"Boy Erased": Nominated for two Golden Globes including Best Actor for Lucas Hedges, this drama from writer/director/star Joel Edgerton adapts Garrard Conley's memoir about a young man who is forced to undergo gay conversion therapy by his parents. Russell Crowe gives a remarkable turn as the father, a Baptist preacher who cannot accept his son coming out. His demure mother, played by Nicole Kidman, is not one to rock the boat. While she initially thinks this program is the best thing for her son, she slowly begins to question the methods of therapy being used and why they're so secretive. Hedges, who has already earned himself an Academy Award nomination for "Manchester by the Sea," gives a beautifully restrained performance as someone who has started to accept himself but is breaking inside because nobody else is doing the same. An intriguing side effect of being sent away, his time spent inside in the Love in Action program really introduces him to other gay teenagers for the first time.
Gary (played by Australian pop star Troye Sivan) encourages him to just wait things out — to play the game until he can get released and to tell his parents what they want to hear. For others who are not so strong, the experience is far more damaging. While some have criticized this particular story being adapted and directed by a straight man, I think that Edgerton is very compassionate and deliberate behind the camera, and it's worth noting that the entire production had Conley's involvement and blessing. While 14 states across the country have now banned conversion therapy for minors (plus New York's upcoming ban), it's heartbreaking that people across the country are still putting their children through this in the name of religion. Hopefully, the star power behind this film can help keep the conversation going and encourage more states to do the right thing. (Digital HD Purchase now, rental on Jan. 29, 4K Ultra HD available)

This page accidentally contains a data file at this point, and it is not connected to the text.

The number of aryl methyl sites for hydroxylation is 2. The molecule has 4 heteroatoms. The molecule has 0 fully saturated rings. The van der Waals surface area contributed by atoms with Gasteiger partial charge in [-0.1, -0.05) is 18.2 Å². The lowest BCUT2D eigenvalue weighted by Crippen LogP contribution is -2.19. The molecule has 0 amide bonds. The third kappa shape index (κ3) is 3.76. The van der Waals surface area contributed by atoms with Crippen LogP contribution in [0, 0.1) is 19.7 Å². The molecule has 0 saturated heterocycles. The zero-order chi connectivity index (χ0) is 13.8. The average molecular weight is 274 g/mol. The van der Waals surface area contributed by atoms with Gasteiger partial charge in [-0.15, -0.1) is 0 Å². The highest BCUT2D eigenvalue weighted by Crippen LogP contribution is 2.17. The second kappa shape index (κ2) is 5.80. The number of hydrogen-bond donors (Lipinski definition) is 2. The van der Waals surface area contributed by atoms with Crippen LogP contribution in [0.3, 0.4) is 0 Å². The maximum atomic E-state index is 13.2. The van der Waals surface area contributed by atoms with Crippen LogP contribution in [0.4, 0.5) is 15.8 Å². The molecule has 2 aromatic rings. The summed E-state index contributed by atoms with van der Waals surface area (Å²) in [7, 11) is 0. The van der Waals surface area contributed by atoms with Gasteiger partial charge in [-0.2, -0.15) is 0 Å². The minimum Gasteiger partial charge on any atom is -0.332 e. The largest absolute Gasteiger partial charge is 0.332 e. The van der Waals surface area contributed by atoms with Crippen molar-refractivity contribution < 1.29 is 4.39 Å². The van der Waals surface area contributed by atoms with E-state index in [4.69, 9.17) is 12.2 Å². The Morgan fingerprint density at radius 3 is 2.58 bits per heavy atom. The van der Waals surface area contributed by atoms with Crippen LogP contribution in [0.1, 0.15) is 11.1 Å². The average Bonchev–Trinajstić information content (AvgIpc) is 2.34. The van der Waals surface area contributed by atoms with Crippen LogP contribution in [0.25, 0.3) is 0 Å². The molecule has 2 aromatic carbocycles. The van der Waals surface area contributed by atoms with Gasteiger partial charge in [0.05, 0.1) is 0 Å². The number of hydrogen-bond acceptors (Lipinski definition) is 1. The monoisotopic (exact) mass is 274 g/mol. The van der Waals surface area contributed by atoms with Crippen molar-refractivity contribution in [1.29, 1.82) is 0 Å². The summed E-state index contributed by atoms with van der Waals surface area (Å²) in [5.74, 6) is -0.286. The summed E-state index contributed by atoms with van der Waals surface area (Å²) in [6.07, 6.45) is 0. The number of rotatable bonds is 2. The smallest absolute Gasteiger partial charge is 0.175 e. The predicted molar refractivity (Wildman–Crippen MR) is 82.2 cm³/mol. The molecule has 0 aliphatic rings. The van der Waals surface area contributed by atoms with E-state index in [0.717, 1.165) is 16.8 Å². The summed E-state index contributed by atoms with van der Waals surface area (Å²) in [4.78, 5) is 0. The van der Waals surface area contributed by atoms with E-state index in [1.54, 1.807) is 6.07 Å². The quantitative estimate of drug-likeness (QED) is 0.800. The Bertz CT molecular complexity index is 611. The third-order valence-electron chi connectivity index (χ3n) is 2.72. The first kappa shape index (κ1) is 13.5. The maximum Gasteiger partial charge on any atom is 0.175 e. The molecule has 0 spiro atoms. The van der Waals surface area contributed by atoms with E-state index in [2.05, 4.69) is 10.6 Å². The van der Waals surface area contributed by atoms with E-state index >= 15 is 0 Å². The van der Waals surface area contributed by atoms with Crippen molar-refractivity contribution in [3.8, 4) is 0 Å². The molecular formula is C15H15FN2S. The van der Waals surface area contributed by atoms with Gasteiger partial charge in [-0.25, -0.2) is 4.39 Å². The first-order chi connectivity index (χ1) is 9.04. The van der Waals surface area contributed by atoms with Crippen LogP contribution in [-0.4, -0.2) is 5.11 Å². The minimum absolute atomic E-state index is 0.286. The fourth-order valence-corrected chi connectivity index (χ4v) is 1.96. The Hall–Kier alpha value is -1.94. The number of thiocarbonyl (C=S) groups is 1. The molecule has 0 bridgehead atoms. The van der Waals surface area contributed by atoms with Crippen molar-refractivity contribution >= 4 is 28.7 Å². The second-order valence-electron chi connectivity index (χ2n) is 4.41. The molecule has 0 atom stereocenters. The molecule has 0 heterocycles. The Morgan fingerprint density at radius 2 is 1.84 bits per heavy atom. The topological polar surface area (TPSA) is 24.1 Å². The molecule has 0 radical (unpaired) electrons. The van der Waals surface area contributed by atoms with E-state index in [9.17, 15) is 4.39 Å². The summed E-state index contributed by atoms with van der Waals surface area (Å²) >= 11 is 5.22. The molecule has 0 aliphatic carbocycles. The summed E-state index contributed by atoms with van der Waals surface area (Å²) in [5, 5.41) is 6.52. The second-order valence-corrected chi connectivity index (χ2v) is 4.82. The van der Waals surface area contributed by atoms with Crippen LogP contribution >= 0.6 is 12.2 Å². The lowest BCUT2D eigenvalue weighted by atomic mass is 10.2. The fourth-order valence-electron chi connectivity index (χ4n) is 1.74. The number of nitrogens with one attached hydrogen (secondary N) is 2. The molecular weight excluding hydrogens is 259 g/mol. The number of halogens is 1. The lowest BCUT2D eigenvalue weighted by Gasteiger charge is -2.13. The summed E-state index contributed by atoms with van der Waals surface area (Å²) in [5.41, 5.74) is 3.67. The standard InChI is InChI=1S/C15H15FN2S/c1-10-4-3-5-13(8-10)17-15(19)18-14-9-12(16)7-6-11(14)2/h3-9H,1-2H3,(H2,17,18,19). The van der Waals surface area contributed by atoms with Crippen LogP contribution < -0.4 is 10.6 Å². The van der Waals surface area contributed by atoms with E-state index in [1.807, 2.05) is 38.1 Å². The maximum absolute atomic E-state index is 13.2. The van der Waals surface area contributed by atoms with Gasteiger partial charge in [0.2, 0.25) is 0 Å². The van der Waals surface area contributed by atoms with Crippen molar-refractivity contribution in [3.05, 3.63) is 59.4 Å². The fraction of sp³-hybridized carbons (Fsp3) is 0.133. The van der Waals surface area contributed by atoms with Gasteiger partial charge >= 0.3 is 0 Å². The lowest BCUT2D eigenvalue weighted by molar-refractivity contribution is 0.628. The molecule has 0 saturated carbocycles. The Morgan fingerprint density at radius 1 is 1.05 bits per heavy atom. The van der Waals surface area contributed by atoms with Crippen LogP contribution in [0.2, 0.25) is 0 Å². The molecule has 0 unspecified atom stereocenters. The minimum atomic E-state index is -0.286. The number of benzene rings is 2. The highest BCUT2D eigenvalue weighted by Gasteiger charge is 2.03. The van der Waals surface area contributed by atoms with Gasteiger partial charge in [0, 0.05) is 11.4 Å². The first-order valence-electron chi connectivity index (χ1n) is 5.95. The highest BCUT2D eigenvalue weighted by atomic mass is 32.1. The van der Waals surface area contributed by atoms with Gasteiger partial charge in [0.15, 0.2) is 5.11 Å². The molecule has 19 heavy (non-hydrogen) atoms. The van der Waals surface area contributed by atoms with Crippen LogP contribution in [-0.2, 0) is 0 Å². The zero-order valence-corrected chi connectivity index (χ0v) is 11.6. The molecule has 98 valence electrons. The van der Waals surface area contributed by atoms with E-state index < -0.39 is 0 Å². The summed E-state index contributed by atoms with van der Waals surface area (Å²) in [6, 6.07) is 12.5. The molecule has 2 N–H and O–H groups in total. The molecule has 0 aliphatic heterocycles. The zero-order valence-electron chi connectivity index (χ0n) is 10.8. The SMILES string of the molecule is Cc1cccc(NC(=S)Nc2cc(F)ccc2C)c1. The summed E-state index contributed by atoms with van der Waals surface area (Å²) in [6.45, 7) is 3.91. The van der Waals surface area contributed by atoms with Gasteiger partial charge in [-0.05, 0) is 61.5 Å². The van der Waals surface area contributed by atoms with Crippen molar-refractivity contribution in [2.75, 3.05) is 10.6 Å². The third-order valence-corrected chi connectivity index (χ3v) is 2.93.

Also on streaming services
"Kusama: Infinity": You've likely seen the work of Japanese artist Yayoi Kusama on your social media feeds, but this new documentary from Heather Lenz will introduce you to the top-selling female artist in the world. Her installation "Infinity Mirrored Rooms" first began in 1965. She has subsequently designed over 20 distinct rooms for exhibition, and they've been breaking attendance records at museums all over the world. Despite seemingly insurmountable experiences of sexism, racism, her own parents not believing in her work and struggling with mental illness, Kusama's strength has remained in her extraordinary talent and grace. (Hulu)